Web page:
The ACM Dynamic Opportunity Fund(ADOIX) returned +0.96% in December versus +1.03% for the
HFRX Equity Hedge Index, and +0.88% for the Morningstar Long/Short Equity category. The Fund
performed in‐line with the broader market, as the underlying action in the market was characterized
more by sector rotation as managers looked for stocks that could play “catch‐up” to the market.
Leading stocks came mostly from energy, materials, and business service sectors. Laggards came mostly
from technology stocks despite being the year’s big winners.
For the full year (2017) the Fund returned +17.86%, handily outperforming its benchmark HFRX Equity
Hedge Index (+9.98% ytd) by 788 basis points, and outperforming the Morningstar Long/Short category
(+10.74% ytd) by 712 basis points.
Our dynamic hedge model entered the month of December targeting 100% net long market exposure.
Despite a very brief dip to the 85% level early in the month, the average for the entire month was 98%
net long target exposure. Once again the market witnessed very little volatility.
For the full year, the average target net market exposure was 91% ‐ the highest since the inception of
the Fund. As the chart above shows, the market exhibited a near perfect “stair‐step” pattern higher in
2017. The largest pullback during the year was only ‐3%. The last time investors witnessed such little
volatility was 1995. What’s interesting about that year was that it was the first year of an exceptionally
strong, multi‐year rally for the stock market. Although we are not looking for history to repeat itself in
the same fashion this time around.
Towards the end of the year, we experienced a bit of déjà vu as the “Trump trade” resurfaced, with
money flowing out of many of the year’s leading stocks and flowing into lagging stocks. This time
around it is being called the reflation trade, but it is essentially the same stocks/sectors participating.
Our investment philosophy doesn’t necessitate making any sort of ‘style box’ calls or predictions.
Rather, we review our stock screens on a daily basis searching for emerging leadership in the market,
from wherever it might be coming. Then we look for leading stocks (both fundamentally and
technically) from those areas for potential investments in the Fund. As such, we are confident that if
new areas of market leadership surface, our process will uncover the stocks to take advantage of it.
We are encouraged that the market is off to a strong start in 2018, despite some weakness in the final
trading days last year. Fans of the Stock Trader’s Almanac know that a strong January portends positive
results for the remainder of the year. Additionally, you have many economic indicators strengthening to
decade highs. And the recent corporate tax cuts are just beginning to get factored into analyst’s
Combined, the above factors should provide a strong backdrop for the market in 2018. The market is
certainly overdue for a pullback greater in magnitude than the ‐3% variety seen in 2017, but we think
that would be a healthy occurrence and not one that spells the end of the bull market.
Thank you for your continued support.
Jordan L. Kahn, CFA
Chief Investment Officer
Sources: Standard & Poor’s, Morningstar, HFR
Defined Terms: S&P 500 Index- The S&P 500 index is an unmanaged composite of large capitalization companies. This index is widely used by professional investors as a performance benchmark for large-cap stocks. HFRX Equity Hedge Index– tracks strategies that maintain positions both long and short in primarily equity and equity driven securities. Morning Star Long/Short Equity Category- A composite of returns produced by Morningstar which can be used to compare the returns of other mutual funds in the same category. Long– the holder of the position owns the security and will profit if the price of the security goes up. Short- Short selling is the sale of a security that is not owned by the seller, or that the seller has borrowed. Short selling is motivated by the belief that a security’s price will decline, enabling it to be bought back at a lower price to make a profit. Derivative hedge – transaction the limits investment risk with the use of derivatives such as option contracts.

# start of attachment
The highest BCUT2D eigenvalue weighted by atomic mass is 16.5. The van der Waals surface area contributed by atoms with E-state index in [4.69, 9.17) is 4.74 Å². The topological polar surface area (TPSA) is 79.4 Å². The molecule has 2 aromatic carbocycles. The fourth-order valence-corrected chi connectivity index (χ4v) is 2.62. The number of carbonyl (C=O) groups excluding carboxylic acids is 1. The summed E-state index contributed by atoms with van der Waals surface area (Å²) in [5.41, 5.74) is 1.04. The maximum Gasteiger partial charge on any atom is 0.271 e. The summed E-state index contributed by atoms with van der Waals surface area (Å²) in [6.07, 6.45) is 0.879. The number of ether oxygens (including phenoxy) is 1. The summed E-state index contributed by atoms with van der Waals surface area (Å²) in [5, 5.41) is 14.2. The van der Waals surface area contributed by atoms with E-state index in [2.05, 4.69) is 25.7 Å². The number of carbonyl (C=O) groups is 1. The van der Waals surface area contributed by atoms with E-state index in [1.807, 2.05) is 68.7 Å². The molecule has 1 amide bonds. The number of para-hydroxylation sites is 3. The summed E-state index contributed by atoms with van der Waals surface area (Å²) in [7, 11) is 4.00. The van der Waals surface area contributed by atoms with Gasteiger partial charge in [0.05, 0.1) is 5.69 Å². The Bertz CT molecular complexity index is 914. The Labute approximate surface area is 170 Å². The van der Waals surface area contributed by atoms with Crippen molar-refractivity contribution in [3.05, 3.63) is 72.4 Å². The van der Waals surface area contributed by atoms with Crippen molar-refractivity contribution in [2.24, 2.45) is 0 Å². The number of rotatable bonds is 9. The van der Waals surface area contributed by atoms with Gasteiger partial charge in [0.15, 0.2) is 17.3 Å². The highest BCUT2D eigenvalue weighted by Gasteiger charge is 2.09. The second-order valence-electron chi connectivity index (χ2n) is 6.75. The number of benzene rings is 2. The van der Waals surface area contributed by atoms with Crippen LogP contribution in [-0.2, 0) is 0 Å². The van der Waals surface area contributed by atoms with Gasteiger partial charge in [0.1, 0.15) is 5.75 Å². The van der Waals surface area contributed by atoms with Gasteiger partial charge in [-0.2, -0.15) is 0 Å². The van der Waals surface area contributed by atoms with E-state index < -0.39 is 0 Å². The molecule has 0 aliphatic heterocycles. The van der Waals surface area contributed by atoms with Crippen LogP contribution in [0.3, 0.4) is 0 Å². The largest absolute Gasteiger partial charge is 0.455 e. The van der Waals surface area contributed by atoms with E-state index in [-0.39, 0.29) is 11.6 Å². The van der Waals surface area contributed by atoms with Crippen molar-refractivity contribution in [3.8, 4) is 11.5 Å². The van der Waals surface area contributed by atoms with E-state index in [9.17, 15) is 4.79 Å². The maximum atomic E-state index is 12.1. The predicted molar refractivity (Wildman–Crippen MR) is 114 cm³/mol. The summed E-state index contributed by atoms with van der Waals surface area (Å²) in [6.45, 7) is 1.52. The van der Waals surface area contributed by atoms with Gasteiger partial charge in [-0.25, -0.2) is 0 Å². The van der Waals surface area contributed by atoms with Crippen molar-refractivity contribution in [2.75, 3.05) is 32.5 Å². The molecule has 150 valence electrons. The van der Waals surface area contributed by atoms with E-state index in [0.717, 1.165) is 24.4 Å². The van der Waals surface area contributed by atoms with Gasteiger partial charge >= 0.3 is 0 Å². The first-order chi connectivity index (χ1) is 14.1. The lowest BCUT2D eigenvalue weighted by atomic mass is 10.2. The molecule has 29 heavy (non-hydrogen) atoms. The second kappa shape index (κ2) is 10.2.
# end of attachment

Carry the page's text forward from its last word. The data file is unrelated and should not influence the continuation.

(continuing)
Investors are not able to invest directly in the indices referenced and unmanaged index returns do not reflect any fees, expenses or sales charges.
For current performance information, please visit our performance page http://acm-funds.com/performance/
There is no guarantee that any investment strategy will achieve its objectives, generate profits or avoid losses.
ETF’s are subject to specific risks, depending on the nature of the underlying strategy of the fund. These risks could include liquidity risk, sector risk, as well as risks associated with fixed income securities, real estate investments, and commodities, to name a few. Investments in foreign securities could subject the Fund to greater risks including, currency fluctuation, economic conditions, and different governmental and accounting standards.
Investors should carefully consider the investment objectives, risks, charges and expenses of the ACM Dynamic Opportunity Fund. This and other important information about the Fund is contained in the prospectus, which can be obtained by calling 1-844-798-3833. The prospectus should be read carefully before investing. The ACM Dynamic Opportunity Fund is distributed by Northern Lights Distributors, LLC, member.”http://www.finra.org/” FINRA. “http://www.sipc.org/” SIPC. Northern Lights Distributors, LLC and Ascendant Capital Management, LLC are not affiliated.
November 2017 Monthly Commentary
October 2017 Monthly Commentary
September 2017 Monthly Commentary
August 2017 Monthly Commentary
July 2017 Monthly Commentary
June 2017 Monthly Commentary
May 2017 Monthly Commentary
March 2017 Monthly Commentary
January 2017 Monthly Commentary